Advice: Maple Syrup Explained


Sugar is enemy number one these days and the really tricky thing about sugar is that it is seriously addictive, making giving it up all the harder. For those trying to cut back on sugar, sweetening food without using refined table sugar can be quite the challenge. Maple syrup has become a really popular natural sweetener and alternative to table sugar. When I first started cutting refined sugar from my diet, I started reaching for the bottle of maple syrup on a regular basis trying to convince myself that it was healthy and guilt-free, using it as often as I liked and without paying attention to the quantity. However, I was fooling myself as maple syrup is still sugar, albeit a natural sugar. Just because something is natural doesn't make it good for us. So as I have become more and more determined to cut back on sugar, my sweet tooth has lessened and I use maple syrup less and less. I now use it very sparingly and only on rare occasions.


So what is maple syrup? Maple syrup is made from the sugary sap of maple trees. The sap is boiled to evaporate off the water and what is left is a golden syrup. If you thinking of using maple syrup, it is important to buy 100% organic maple syrup as opposed to a maple syrup flavoured sweetner as the latter is not maple syrup at all - rather is is most likely made from highly processed sugar that is articifically flavoured with maple syrup, devoid of nutrients and highly processed.

If you have a crazy sweet tooth and you are trying to cut back on your sugar intake and the thought of going cold turkey is too frightening, I think maple syrup is a really good ingredient to start using in place of table sugar. The glycemic index of maple syrup is 54 while refined table sugar is 68 meaing maple syrup raises blood sugar slower than refined table sugar. As your sugar cravings lessen, you can hopefully start to reduce your use of maple syrup too.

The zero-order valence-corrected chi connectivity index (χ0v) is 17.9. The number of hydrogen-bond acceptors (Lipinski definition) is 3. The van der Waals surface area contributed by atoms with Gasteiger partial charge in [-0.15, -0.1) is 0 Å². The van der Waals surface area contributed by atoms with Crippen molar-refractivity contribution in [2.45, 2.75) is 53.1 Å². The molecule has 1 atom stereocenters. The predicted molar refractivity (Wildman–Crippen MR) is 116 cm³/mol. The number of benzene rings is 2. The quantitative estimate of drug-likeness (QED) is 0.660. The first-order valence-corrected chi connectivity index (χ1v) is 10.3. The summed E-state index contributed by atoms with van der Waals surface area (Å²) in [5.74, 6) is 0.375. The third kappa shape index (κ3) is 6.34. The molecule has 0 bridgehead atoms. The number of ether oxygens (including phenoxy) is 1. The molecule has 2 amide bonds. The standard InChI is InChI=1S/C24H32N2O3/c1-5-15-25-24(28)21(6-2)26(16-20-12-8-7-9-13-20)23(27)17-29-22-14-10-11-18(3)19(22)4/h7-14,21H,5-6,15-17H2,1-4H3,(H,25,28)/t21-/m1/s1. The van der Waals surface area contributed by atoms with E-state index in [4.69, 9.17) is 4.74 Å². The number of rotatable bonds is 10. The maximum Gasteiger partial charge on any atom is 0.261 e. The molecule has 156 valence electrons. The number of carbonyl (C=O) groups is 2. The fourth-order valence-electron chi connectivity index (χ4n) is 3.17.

So as I have already mentioned, the thing to remember with maple syrup is that it contains quiet an amount of sugar. It is mostly sucrose - the same type of sugar that is in ordinary table sugar. Given the high sugar content of maple syrup, I do not count it as a health food. For sure, it contains anti oxidants and minerals and is better than refined table sugar which has zero nutritional value. However, due to the high sugar content in maple syrup, I use it sparingly and usually only when cooking desserts for a dinner party or something along those lines. The minerals and anti oxidants that maple syrup contains can be found in other sugar free plant based foods and so I opt to obtain them in that way rather than along with a sizeable dose of sugar.


So if you are craving a little sweetness and in the full knowlegde that maple syrup is sugar, how do you use maple syrup in food? I limit it to occasional desserts. It can be used to stew fruit and berries for a healthier version of a fruit and berry crumble. It can be drizzled over gluten, sugar and dairy free pancakes. It can be added to energy balls for extra sweetness. I very occasionally use it as a sugar substitute in baking. When I use maple syrup, I usually restrict the amount to a tablespoon or two per dessert.

For me the thing about maple syrup is that I sometimes see it touted as being healthy and guiltfree - now this totally depends on what your opinion of guiltfree is. While for most, there is nothing wrong with having a little sweetness now and again, it's all about being aware when you are eating sugar and being concious of that, rather than mistakenly thinking we are eating something sugar free when in fact we are not.



#food #ingredients #advice

© 2017 All rights reserved.

DESIGNED BY Frances Walsh 

FOLLOW ME
  • Facebook - Grey Circle
  • Instagram Clean Grey
  • Twitter Clean Grey